Civil Rights Act
The Real Story Behind “Because of Sex”
by Rebecca Onion
One of the most powerful phrases in the Civil Rights Act is often viewed as a malicious joke that backfired. But its entrance into American law was far more savvy than that, led by Representative Martha Griffiths.
SOURCE: The Atlantic
What ‘Because of Sex’ Really Means
Beneath the verbal jousting, the Court expressed dueling views of sexual orientation and gender, and how society should assess them.
SOURCE: Washington Post
October 8, 2019
The Supreme Court must extend the Civil Rights Act’s protections to LGBTQ employees
by Katherine Turk
It shouldn’t be legal to fire somebody for their sexual orientation or gender identity.
SOURCE: The North Star
Reflecting On The Civil Rights Act’s Anniversary With James Baldwin
by Lindsey R. Swindall
Much like the time in which Baldwin wrote, we are living through a period of deep political division and social crisis framed by global discord.
The Long and Despicable Roots of Voter Suppression and Similar Tactics
by Frank Palmeri and Ted Wendelin
They go back to the very origins of the country when the white South sought to dominate politics.
SOURCE: The Eagle
Race and the U.S. are inseparable for writer and historian Jelani Cobb
Cobb sees a connection (though not cause and effect) between Donald Trump’s candidacy and Dylan Roof’s murder of 9 black churchgoers.
Robert Caro Gives LBJ More Credit than He Deserves for the Passage of the Civil Rights Act of 1957
by Irwin F. Gellman
American history needs to be rewritten to give credit to the Eisenhower administration.
SOURCE: The New Republic
The New Racism
by Jason Zengerle
This is how the civil rights movement ends.
SOURCE: The New Yorker
How women got in on the Civil Rights Act
by Louis Menand
The Sex Amendment
CBS features in-depth coverage of the 50th anniversary of the signing of the Civil Rights law
CBS News looks back at the fight against segregation, and the continuing struggle for equal rights.
Veteran Journalists Discuss the Passage of the Civil Rights Act of 1964
While many are familiar with the tumultuous public debate that surrounded the passage of the Civil Rights Act, perhaps less is known about the legislative side of the story.
SOURCE: The Morning News
The Bill of the Century: The birth of the Civil Rights Act (1964)
by Clay Risen
“The Senate now stands at the crossroads of history, and the time for decision is at hand.”
For Obama Presidency, Lyndon Johnson Looms Large
The 50th anniversary of the Civil Rights Act is a painful reminder to President Obama that Lyndon B. Johnson might have been the last president able to push through such sweeping legislation.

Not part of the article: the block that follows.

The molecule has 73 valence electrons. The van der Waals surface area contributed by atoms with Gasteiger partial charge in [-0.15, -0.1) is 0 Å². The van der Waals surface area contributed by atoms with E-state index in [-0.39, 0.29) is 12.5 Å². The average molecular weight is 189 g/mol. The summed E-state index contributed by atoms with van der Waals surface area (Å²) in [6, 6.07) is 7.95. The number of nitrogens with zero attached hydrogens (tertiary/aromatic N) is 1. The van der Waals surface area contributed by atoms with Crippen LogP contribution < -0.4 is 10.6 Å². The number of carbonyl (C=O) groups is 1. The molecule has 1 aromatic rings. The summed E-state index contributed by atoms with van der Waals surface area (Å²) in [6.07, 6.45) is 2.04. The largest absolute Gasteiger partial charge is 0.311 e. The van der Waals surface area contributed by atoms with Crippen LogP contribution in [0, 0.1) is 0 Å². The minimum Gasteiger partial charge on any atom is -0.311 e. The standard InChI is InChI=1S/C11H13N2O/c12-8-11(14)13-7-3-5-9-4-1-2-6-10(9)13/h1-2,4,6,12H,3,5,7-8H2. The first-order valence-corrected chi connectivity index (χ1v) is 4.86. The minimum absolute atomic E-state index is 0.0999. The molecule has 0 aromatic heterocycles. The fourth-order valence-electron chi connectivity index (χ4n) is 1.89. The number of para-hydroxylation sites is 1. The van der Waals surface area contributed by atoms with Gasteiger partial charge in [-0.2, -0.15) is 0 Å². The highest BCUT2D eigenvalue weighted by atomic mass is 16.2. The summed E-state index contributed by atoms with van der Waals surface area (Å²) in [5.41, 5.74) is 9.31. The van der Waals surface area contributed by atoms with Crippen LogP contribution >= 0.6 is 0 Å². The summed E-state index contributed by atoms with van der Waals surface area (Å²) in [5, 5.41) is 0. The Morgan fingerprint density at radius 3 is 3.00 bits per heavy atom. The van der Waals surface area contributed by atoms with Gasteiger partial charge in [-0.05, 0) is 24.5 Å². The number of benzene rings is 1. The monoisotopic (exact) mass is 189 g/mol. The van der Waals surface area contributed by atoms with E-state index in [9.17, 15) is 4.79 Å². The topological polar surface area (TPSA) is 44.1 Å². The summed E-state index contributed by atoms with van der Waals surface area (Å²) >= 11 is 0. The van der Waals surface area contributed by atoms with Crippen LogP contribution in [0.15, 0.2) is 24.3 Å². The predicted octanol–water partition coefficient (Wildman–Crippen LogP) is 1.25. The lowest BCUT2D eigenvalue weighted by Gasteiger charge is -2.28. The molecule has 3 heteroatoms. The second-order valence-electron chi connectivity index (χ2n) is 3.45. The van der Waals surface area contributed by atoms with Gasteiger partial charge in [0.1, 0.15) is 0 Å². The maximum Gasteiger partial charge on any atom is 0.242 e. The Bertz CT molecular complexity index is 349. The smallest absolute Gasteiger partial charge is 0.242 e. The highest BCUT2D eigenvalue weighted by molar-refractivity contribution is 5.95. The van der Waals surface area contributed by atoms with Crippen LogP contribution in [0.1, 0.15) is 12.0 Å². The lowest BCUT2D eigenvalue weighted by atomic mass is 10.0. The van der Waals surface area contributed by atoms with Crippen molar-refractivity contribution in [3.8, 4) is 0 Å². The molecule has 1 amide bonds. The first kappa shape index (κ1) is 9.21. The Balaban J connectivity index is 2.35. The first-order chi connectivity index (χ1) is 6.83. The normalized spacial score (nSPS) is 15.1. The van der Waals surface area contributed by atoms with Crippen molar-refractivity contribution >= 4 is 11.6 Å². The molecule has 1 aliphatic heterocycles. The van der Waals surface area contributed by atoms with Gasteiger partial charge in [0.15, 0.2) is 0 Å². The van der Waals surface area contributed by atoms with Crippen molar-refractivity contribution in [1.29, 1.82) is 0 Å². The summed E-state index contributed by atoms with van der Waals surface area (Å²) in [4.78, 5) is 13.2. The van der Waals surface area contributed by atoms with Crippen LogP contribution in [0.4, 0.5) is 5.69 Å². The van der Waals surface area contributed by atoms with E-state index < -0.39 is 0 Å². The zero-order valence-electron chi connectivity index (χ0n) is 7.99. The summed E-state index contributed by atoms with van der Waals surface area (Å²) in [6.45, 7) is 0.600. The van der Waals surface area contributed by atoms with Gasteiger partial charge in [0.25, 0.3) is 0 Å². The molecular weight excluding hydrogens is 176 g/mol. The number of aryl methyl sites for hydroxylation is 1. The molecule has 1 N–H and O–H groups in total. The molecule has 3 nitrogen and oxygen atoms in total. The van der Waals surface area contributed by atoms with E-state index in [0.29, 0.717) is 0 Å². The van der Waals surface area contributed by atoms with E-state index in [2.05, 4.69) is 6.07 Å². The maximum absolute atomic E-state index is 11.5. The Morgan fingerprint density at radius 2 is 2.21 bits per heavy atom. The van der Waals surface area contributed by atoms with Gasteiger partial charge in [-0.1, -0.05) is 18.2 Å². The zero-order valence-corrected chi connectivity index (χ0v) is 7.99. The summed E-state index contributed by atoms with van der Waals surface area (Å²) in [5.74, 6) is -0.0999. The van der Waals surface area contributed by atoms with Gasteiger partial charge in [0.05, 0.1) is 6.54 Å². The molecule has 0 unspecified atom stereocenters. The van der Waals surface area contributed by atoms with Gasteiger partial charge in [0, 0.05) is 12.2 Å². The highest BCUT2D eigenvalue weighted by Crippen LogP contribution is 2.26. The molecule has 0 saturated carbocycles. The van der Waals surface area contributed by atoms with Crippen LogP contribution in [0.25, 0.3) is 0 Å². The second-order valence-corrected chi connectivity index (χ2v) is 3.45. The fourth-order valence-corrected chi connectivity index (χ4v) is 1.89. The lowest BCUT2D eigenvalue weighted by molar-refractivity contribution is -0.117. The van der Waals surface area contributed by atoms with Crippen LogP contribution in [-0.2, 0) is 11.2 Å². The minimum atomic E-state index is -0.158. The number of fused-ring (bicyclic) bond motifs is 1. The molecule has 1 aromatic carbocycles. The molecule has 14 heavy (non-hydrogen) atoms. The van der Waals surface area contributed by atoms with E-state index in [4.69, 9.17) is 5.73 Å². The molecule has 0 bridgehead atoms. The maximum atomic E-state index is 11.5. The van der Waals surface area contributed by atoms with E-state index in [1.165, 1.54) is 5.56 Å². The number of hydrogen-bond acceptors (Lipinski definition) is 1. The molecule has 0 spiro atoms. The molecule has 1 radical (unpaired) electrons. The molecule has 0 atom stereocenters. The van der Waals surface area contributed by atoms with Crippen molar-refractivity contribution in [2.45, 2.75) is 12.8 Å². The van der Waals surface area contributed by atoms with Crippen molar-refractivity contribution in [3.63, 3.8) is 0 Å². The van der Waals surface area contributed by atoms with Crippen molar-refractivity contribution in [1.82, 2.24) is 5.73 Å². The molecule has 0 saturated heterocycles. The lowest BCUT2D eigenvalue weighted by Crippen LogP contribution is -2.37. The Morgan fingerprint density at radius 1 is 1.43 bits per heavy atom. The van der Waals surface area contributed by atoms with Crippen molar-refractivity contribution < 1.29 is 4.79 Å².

SOURCE: The Daily Princetonian
Julian Zelizer takes students to see Cranston play LBJ
“There are different ways to learn about history; you could learn about it through textbooks, you could learn about it through lectures, you could learn about it through a senior thesis, but another way to learn about history is through popular culture.”
SOURCE: The New Republic
The Civil Rights Act Was Not As Important As You Think
by Michael Kazin
It was what came after that changed everything.
SOURCE: Charlotte Observer
Mary C. Curtis: Is North Carolina Moving Backward on Civil Rights?
Mary C. Curtis, an award-winning multimedia journalist in Charlotte, N.C., has worked at The New York Times, Charlotte Observer and as national correspondent for Politics Daily. Follow her on Twitter: @mcurtisnc3CHARLOTTE – North Carolina has never had a problem bragging about its progressive history. In 1960, when George Wallace was formulating the hard-line segregationist stand that would propel him to multiple terms in the Alabama statehouse, North Carolina was electing as its governor Terry Sanford, who was an advocate of education, an opponent of capital punishment and took moderate but definite steps toward integration – at the time a risk in the South.In the early 1970′s, Mecklenburg County liked to contrast pictures of the relative calm that greeted its busing of students to achieve school integration with the violence and vandalism up North in Boston’s busing battles.And 50 years ago, in May 1963, a year before the Civil Rights Act of 1964 ended segregation in public accommodations, Charlotte leaders — black and white — paired up for two-by-two integration of restaurants, called “eat-ins,” a name that played off the “sit-ins” of three years before at a Greensboro, N.C., Woolworth’s counter....
What's Still Missing From the Gun Control Debate
by Jim Sleeper
Behind the gun control debate lies a deeper one that we need to have. It would show that the danger to our freedom isn't coming from government censors and conspiracies but from marketing sensors that are bypassing our brains and hearts on the way to our gut instincts and wallets.
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